Simone Schmidt takes people on a voyage in a musical time machine, of sorts, with her latest album.
With Audible Songs from Rockwood, the Toronto singer-songwriter, who performs as Fiver, tells stories from the perspective of women incarcerated at the Rockwood Asylum for the Criminally Insane in Upper Canada, from 1856 to 1881.
“I was researching a totally different topic – immigration and detention in Canada – and I came across a story [about Rockwood] through a ‘key word’ search on the internet,” she said.
Over the 12-year construction period of the asylum, which used penitentiary labour, male residents were housed in different buildings on the sprawling Cartwright Estate in Kingston.
“The women lived in the horse stables, which struck something pretty deep in me,” Schmidt said.
She penned the 2012 tune Stable Song.
“Every time I would sing it, I was reminded of the curiosity that I had about what life might have actually been like there,” Schmidt said.
She intensified her research, which included weekly trips to the Archives of Ontario, sifting through the asylum’s primary documents, including patient files, architectural diagrams and superintendents’ diaries.
Writing and recording songs took a couple years, with another year devoted to putting the finishing touches on the album, which includes extensive liner notes.
“I wanted to be able to tell people about a range of information that couldn’t be related in song,” Schmidt said of the 30 pages, which include historical information, stories of the women and context of the songs.
In her research, Schmidt assumed she would read that inmates deemed “criminally insane” had committed explicit crimes.
“Instead I found people who were simply poor, unable to work and integrate into the Upper Canadian economy, who didn’t fit the social order of the broader society because they were vagrant, disabled or ‘intemperate.’” she said.
“To this day, poverty and addiction are criminalized in Canada, and people who don’t find adequate care, employment or housing, wind up in jail.”
Schmidt noted there are “too many parallels to mention them all,” when it comes to how the stories – and songs – relate to issues of today.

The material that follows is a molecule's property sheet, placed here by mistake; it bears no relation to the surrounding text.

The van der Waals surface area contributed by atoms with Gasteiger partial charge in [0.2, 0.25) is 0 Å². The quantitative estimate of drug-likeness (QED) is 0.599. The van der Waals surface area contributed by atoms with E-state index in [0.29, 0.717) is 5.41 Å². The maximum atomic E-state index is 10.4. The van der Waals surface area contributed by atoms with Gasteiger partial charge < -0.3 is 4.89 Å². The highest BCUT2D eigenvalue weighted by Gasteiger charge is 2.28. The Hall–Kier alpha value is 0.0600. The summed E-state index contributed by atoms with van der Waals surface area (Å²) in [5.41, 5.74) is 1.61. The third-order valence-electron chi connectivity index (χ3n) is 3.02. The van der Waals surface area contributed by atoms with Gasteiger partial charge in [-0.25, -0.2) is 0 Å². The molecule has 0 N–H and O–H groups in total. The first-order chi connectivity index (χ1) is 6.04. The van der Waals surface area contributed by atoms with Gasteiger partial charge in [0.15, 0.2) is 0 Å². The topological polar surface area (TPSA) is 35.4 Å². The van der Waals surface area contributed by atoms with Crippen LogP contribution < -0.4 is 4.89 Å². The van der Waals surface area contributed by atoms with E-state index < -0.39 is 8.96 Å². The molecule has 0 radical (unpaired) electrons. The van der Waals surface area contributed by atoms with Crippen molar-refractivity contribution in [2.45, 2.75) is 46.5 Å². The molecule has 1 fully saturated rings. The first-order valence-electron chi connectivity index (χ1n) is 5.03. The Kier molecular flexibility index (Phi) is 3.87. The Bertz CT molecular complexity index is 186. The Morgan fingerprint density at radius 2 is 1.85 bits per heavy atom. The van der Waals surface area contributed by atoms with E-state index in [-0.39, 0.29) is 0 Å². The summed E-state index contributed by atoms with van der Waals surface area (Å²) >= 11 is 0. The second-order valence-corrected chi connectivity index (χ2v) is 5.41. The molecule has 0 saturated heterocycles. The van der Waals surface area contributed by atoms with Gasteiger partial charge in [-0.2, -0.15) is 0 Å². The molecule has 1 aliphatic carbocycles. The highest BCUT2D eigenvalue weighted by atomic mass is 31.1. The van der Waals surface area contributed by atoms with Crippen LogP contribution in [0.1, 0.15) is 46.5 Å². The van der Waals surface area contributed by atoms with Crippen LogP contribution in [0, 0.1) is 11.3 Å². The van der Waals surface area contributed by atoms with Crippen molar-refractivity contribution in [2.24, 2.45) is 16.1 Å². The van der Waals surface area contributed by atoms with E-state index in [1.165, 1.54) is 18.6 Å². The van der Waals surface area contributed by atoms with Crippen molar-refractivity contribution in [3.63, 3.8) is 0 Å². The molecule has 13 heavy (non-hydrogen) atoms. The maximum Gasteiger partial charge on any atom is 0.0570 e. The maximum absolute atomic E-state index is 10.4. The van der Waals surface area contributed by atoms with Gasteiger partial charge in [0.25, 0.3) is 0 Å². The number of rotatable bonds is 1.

“I always find that question hard because, if I could boil it down, I probably wouldn’t have spent three years making a record and accompanying book,” Schmidt said, when asked about what she would like people to take from the album.
“I think I would just like people to be with the music, the stories and the writing, and take what they will.”
Lots of talk
Fans in Antigonish had an opportunity to experience Fiver and her Rockwood songs Jan. 17, at the Townhouse Brewpub and Eatery on College Street.
One night later, she played at The Carleton on Argyle Street, as a headliner for the annual In the Dead of Winter festival. In Halifax, Chris Coole and John Showman – who also play on the album – accompanied Schmidt.
“It is pretty dynamic,” she said in describing live performances.
Schmidt added there is plenty of talk between songs to help make them “a little clearer.”
“A lot of these songs are more oblique – they are metaphors of; they are not really true ballads, because they don’t relay much action,” she explained.
“If people hear the context that I am writing them from, they are more likely to understand it.
“So I talk a lot between the songs,” Schmidt added, with a laugh.
She noted she loves talking to people after shows.
“It has been a real pleasure to be doing this all across the country,” Schmidt said.
“The more stories I tell – the more that I hear from people about their own experiences.”
For more about Fiver, visit fiverfiverfiver.com